After searching the back streets of the village for the holder of the keys, Julian was allowed access to the tombs of Nuri El Kurru.

Image by Julian Monroe Fisher courtesy Julian Monroe Fisher, SOURCE
A traditional mode of transportation in Wadi Halfa, Sudan, after the long ferry crossing from Aswan, Egypt. "What I have gained insight into is that the kingdoms of Africa were doing just fine until the colonizers arrived with their religion and their desires to exploit the people and their land," says the Anthropologist/Explorer.
Image by Julian Monroe Fisher courtesy Julian Monroe Fisher, SOURCE
Julian's travels have led him to encounters such as being on stage with Nicaraguan President Daniel Ortega while he waged a failed attempt to become President; and meeting the great train robber, Ronnie Biggs, while he was still a fugitive living in Rio.
Image by Julian Monroe Fisher courtesy Julian Monroe Fisher, SOURCE
ExWeb interview with Julian Monroe Fisher, part 2: “It’s those drums that continue to pull me back”

Posted: Sep 11, 2012 02:31 pm EDT
(Correne Coetzer/edit TS) “When the missionaries came to Africa they had the Bible and we had the land," Bishop Desmond Tutu famously is quoted. "They said, 'Let us pray.' We closed our eyes. When we opened them we had the Bible and they had the land.”

Julian's expeditions in Africa started in 1997 and led him to people like Jane Goodall, Richard Leakey and President Robert Mugabe. "A lot of the problems that Africans face today can be linked backed to the tools of oppression they learned from the colonizers," the anthropologist tells ExplorersWeb.

In this second part of the interview Fisher talks about safety issues, and the insight he has gained from the kingdoms.

ExplorersWeb: How do you prepare for trouble?

Julian: As for my expeditions throughout Africa that began back in 1997, they have been well calculated. Back in 1999 my wife and I were actually on a bus heading to Bwindi Impenetrable National Park in Uganda for gorilla trekking.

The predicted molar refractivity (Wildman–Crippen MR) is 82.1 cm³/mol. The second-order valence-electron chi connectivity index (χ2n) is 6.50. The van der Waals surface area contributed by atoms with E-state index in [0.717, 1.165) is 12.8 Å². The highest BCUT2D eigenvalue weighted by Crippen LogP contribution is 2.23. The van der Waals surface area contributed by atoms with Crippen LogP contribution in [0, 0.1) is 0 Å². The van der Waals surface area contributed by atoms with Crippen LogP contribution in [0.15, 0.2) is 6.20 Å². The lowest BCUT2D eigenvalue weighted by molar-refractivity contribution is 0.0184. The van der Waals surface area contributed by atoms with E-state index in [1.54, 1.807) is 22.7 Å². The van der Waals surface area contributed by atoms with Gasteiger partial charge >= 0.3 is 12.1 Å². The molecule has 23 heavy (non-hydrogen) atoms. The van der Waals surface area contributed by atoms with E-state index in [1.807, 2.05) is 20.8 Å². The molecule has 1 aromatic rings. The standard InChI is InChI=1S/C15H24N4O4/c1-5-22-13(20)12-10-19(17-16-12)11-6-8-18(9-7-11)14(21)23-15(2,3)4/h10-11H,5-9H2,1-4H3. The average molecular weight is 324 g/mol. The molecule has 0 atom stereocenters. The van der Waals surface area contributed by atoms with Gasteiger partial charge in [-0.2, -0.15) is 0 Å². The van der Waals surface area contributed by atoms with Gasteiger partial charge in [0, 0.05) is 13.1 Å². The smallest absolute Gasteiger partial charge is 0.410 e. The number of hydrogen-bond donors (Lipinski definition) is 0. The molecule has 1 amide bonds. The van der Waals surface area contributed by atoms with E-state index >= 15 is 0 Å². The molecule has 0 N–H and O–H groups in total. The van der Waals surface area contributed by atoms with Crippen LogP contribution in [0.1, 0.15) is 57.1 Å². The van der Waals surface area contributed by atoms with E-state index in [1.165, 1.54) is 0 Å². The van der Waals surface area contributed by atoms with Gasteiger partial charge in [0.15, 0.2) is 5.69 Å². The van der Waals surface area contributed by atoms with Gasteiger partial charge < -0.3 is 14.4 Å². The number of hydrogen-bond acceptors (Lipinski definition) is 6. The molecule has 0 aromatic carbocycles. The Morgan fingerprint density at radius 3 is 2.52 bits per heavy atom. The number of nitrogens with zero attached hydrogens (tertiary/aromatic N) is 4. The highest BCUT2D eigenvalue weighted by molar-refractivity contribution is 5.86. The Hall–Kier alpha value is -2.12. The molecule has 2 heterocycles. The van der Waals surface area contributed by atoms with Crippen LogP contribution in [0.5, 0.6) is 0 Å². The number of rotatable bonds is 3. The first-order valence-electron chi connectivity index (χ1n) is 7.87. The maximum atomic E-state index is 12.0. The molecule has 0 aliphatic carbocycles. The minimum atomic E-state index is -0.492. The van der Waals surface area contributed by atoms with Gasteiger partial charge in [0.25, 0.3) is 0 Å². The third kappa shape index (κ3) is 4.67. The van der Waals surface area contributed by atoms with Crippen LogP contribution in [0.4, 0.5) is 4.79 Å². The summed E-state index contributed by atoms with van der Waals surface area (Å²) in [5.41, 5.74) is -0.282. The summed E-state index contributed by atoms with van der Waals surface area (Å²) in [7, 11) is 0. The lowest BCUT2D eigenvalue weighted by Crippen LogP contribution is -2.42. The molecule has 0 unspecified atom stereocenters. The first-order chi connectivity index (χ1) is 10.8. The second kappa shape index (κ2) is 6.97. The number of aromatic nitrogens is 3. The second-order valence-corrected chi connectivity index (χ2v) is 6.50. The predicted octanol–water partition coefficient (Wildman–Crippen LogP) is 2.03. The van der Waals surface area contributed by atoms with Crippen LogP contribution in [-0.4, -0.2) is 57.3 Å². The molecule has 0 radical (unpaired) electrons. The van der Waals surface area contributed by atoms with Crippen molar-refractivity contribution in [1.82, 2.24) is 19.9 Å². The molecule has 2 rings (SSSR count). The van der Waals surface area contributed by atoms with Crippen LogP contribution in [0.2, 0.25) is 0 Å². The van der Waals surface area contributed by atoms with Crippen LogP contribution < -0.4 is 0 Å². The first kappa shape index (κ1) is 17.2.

As we travelled away from the city the numerous military checkpoints gave us a bad feeling, something felt wrong and so we got off that bus and headed back to Kampala. That same week a group of tourist were rounded up in a luxury lodge and marched away into the forest where they were slaughtered by displaced rebels.

In recent years I have been researching an event that occurred during the period referred to as The Scramble for Africa in the Katanga Province of Demographic Republic of Congo. That part of the Congo is light years away from the headline grabbing issues around Lake Kivo.

When I walked across Africa during my EQUATORIA - A Walk Across Africa 2011 expedition l walked along a route from the coast of Mozambique to the coast of Zambia-Angola. I absolutely felt that the people I encountered were simply shocked to see a Muzungu walking through their villages.

Ultimately what stopped me on that deal was exactly what I wanted to bring attention to, that being the landmines that littered the landscape.

ExplorersWeb: Tell us a bit about interesting tribes that you had come across and what you learned from them.

Julian: In southern Egypt and northern Sudan they were the Nubians. In Uganda it will be the kingdoms of Bunyoro, Karagwe and Buganda. In the Congo they have been the Garanganze.

What I have gained insight into is that the kingdoms of Africa were doing just fine until the colonizers arrived with their religion and their desires to exploit the people and their land. A lot of the problems that Africans face today can be linked backed to the tools of oppression they learned from the colonizers. In many ways, they have become their brother’s keeper, exploiting those around them as the colonizers exploited generations past.